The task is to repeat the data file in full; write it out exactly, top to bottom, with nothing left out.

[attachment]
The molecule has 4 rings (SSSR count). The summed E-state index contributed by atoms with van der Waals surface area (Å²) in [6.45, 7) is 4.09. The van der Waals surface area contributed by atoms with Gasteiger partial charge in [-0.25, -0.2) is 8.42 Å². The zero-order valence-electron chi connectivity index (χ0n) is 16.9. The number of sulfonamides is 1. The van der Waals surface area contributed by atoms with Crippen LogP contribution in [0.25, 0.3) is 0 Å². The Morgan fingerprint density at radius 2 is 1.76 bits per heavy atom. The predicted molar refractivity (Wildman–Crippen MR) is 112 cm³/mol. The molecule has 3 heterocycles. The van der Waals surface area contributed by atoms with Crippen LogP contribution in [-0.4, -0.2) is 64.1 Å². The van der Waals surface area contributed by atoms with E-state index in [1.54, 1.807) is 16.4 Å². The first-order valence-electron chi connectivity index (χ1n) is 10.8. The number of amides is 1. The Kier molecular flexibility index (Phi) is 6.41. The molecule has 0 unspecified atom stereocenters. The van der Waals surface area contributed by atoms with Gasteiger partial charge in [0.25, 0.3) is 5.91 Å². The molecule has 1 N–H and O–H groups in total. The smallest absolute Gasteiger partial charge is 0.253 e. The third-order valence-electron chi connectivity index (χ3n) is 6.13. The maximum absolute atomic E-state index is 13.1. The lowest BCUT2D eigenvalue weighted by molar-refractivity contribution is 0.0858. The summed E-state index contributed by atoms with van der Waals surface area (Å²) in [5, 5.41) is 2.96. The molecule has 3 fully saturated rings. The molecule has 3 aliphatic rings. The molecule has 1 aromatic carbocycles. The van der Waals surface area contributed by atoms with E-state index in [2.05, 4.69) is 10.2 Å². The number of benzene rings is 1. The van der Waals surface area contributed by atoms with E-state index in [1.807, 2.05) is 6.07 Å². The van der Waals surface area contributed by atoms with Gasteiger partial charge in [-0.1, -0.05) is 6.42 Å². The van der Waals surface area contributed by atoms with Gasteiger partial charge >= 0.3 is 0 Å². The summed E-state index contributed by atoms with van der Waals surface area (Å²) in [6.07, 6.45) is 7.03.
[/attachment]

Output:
The molecule has 4 rings (SSSR count). The summed E-state index contributed by atoms with van der Waals surface area (Å²) in [6.45, 7) is 4.09. The van der Waals surface area contributed by atoms with Gasteiger partial charge in [-0.25, -0.2) is 8.42 Å². The zero-order valence-electron chi connectivity index (χ0n) is 16.9. The number of sulfonamides is 1. The van der Waals surface area contributed by atoms with Crippen LogP contribution in [0.25, 0.3) is 0 Å². The Morgan fingerprint density at radius 2 is 1.76 bits per heavy atom. The predicted molar refractivity (Wildman–Crippen MR) is 112 cm³/mol. The molecule has 3 heterocycles. The van der Waals surface area contributed by atoms with Crippen LogP contribution in [-0.4, -0.2) is 64.1 Å². The van der Waals surface area contributed by atoms with E-state index in [1.54, 1.807) is 16.4 Å². The first-order valence-electron chi connectivity index (χ1n) is 10.8. The number of amides is 1. The Kier molecular flexibility index (Phi) is 6.41. The molecule has 0 unspecified atom stereocenters. The van der Waals surface area contributed by atoms with Gasteiger partial charge in [0.25, 0.3) is 5.91 Å². The molecule has 1 N–H and O–H groups in total. The smallest absolute Gasteiger partial charge is 0.253 e. The third-order valence-electron chi connectivity index (χ3n) is 6.13. The maximum absolute atomic E-state index is 13.1. The lowest BCUT2D eigenvalue weighted by molar-refractivity contribution is 0.0858. The summed E-state index contributed by atoms with van der Waals surface area (Å²) in [5, 5.41) is 2.96. The molecule has 3 fully saturated rings. The molecule has 3 aliphatic rings. The molecule has 1 aromatic carbocycles. The van der Waals surface area contributed by atoms with E-state index in [2.05, 4.69) is 10.2 Å². The number of benzene rings is 1. The van der Waals surface area contributed by atoms with E-state index in [1.807, 2.05) is 6.07 Å². The van der Waals surface area contributed by atoms with Gasteiger partial charge in [-0.1, -0.05) is 6.42 Å². The van der Waals surface area contributed by atoms with Gasteiger partial charge >= 0.3 is 0 Å². The summed E-state index contributed by atoms with van der Waals surface area (Å²) in [6.07, 6.45) is 7.03.